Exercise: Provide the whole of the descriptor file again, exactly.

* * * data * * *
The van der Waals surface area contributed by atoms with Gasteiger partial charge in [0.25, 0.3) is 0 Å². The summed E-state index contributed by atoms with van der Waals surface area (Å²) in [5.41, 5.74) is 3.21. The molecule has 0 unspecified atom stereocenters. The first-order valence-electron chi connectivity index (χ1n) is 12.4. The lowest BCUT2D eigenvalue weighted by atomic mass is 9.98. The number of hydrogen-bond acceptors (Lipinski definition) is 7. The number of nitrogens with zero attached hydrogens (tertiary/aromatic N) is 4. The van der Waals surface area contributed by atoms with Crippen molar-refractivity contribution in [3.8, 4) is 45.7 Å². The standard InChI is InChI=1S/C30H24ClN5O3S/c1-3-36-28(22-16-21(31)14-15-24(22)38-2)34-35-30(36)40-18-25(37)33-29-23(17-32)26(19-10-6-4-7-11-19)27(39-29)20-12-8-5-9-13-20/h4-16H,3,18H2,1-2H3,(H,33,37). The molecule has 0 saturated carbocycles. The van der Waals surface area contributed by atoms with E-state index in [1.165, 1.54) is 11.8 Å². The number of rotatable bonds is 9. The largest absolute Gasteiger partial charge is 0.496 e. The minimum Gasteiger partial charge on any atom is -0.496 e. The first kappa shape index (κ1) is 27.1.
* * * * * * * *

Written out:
The van der Waals surface area contributed by atoms with Gasteiger partial charge in [0.25, 0.3) is 0 Å². The summed E-state index contributed by atoms with van der Waals surface area (Å²) in [5.41, 5.74) is 3.21. The molecule has 0 unspecified atom stereocenters. The first-order valence-electron chi connectivity index (χ1n) is 12.4. The lowest BCUT2D eigenvalue weighted by atomic mass is 9.98. The number of hydrogen-bond acceptors (Lipinski definition) is 7. The number of nitrogens with zero attached hydrogens (tertiary/aromatic N) is 4. The van der Waals surface area contributed by atoms with Crippen molar-refractivity contribution in [3.8, 4) is 45.7 Å². The standard InChI is InChI=1S/C30H24ClN5O3S/c1-3-36-28(22-16-21(31)14-15-24(22)38-2)34-35-30(36)40-18-25(37)33-29-23(17-32)26(19-10-6-4-7-11-19)27(39-29)20-12-8-5-9-13-20/h4-16H,3,18H2,1-2H3,(H,33,37). The molecule has 0 saturated carbocycles. The van der Waals surface area contributed by atoms with E-state index in [1.165, 1.54) is 11.8 Å². The number of rotatable bonds is 9. The largest absolute Gasteiger partial charge is 0.496 e. The minimum Gasteiger partial charge on any atom is -0.496 e. The first kappa shape index (κ1) is 27.1.